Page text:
The role of adenosine in neurodegeneration and neuroregeneration has led to growing attention on adenosine receptors as potential drug targets in a range of brain disorders, including neuroregenerative therapy and treatment for amyotrophyic lateral sclerosis (ALS). These are just two areas of focus in the upcoming special issue on Adenosine and Neurodegeneration—Part II published in Journal of Caffeine and Adenosine Research.
Guest Editor David Blum, University of Lille, Inserm, has compiled a wide-ranging collection of articles on the emerging role of adenosine and neurodegeneration and the implications it has for therapeutic drug development.
Sara Xapelli, Ph.D., Universidade de Lisboa (Portugal), Ricardo Rodrigues, Ph.D., University of Coimbra (Portugal), and colleagues coauthored an article entitled “Neurogenesis and Gliogenesis: Relevance of Adenosine for Neuroregeneration in Brain Disorders.” In this article the authors review the current understanding of the role of adenosine and caffeine as modulators of neuronal activity and as potential targets for the formation of new neurons and oligodendrocytes. They consider these concepts in the setting of their relevance to brain regeneration.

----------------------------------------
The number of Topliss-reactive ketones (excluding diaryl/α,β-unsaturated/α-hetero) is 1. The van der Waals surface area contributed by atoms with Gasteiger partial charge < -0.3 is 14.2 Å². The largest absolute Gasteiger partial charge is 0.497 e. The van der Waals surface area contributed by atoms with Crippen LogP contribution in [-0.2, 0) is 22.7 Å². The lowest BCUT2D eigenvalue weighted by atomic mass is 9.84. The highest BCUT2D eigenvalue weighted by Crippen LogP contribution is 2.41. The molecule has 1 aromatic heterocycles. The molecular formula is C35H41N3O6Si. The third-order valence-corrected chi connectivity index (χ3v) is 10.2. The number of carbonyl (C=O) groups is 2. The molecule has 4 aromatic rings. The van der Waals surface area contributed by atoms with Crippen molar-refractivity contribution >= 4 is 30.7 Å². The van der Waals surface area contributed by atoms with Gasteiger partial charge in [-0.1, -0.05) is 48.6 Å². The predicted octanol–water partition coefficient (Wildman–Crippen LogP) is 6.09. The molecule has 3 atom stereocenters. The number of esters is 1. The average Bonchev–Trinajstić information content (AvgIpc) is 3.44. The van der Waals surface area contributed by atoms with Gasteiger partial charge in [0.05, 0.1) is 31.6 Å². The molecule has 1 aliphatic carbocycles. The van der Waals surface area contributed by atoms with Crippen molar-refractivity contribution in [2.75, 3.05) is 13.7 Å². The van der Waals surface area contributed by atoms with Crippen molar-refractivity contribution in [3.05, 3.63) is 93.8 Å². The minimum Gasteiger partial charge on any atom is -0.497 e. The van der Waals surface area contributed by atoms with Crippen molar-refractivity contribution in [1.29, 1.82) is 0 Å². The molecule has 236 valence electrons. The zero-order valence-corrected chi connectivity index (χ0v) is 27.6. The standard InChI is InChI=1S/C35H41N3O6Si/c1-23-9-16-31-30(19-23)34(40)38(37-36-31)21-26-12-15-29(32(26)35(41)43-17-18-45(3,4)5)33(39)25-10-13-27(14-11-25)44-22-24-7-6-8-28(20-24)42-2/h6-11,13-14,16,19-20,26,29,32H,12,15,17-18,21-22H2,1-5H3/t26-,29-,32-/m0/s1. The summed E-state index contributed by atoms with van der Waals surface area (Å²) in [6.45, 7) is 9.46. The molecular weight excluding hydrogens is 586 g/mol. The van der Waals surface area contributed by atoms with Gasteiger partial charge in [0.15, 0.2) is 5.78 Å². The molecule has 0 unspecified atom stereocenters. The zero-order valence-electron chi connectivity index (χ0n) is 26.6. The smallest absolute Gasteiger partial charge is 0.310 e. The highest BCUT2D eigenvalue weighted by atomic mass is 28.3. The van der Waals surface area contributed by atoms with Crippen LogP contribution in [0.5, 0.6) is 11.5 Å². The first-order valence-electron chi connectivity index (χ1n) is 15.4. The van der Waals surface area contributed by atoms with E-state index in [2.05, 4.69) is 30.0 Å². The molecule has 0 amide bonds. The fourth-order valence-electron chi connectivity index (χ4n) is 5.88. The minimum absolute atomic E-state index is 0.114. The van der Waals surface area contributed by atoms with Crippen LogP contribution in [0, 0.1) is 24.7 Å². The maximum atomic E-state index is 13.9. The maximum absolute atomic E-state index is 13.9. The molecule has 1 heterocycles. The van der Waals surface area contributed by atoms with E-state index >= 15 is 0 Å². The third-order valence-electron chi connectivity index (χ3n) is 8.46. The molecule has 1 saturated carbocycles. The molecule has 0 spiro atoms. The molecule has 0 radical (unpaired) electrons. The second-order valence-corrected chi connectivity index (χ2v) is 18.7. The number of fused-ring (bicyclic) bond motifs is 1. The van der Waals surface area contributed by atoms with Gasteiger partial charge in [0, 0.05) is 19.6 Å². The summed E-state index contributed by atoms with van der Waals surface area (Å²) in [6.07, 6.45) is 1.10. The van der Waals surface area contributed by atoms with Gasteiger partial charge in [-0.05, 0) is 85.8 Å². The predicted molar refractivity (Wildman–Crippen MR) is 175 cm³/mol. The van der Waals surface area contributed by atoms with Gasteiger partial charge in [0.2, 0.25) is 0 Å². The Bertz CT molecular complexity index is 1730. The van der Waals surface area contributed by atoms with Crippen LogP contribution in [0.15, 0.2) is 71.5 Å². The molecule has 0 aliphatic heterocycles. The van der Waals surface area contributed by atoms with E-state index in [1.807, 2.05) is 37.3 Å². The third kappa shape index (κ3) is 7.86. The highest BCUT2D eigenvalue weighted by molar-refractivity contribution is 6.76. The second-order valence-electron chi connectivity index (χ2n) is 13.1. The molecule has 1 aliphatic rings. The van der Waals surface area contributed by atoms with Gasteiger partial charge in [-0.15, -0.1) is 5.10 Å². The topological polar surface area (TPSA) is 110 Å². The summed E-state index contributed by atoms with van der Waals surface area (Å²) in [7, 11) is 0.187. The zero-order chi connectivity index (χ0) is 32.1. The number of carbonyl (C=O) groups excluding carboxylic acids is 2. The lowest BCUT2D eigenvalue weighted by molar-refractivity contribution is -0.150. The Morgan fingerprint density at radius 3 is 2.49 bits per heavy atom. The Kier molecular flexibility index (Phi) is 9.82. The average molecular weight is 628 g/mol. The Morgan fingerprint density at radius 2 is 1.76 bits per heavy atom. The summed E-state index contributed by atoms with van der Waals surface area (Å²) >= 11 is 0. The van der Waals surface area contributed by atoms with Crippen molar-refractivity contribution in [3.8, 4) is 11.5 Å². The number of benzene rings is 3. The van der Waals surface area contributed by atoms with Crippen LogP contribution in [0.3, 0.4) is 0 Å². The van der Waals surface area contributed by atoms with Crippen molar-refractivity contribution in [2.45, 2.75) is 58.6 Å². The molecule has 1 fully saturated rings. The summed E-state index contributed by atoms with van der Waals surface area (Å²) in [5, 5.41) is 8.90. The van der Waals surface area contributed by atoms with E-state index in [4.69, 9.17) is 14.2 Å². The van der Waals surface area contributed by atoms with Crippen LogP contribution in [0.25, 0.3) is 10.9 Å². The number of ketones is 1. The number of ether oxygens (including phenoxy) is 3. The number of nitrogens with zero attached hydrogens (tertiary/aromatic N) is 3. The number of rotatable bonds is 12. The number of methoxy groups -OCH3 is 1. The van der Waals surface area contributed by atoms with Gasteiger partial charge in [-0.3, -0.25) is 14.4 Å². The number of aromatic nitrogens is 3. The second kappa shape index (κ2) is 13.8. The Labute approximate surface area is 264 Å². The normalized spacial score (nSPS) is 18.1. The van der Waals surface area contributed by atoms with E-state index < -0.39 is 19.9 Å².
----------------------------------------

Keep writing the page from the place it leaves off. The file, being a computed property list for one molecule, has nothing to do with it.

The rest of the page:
Ana Sebastião, Universidade de Lisboa (Portugal), Yijuang Chern, Ph.D., Academia Sinica (Taipei, Taiwan) and colleagues coauthored the article entitled “Adenosine and its Receptors as Potential Drug Targets in Amyotrophic Lateral Sclerosis.” The researchers review the growing body of evidence showing changes in adenosine metabolism and adenosine receptor function as ALS develops and progresses. They discuss how adenosine homeostasis and adenosine receptors are altered in ALS patients and experimental models of ALS, and the potential for targeting these factors as drug targets.
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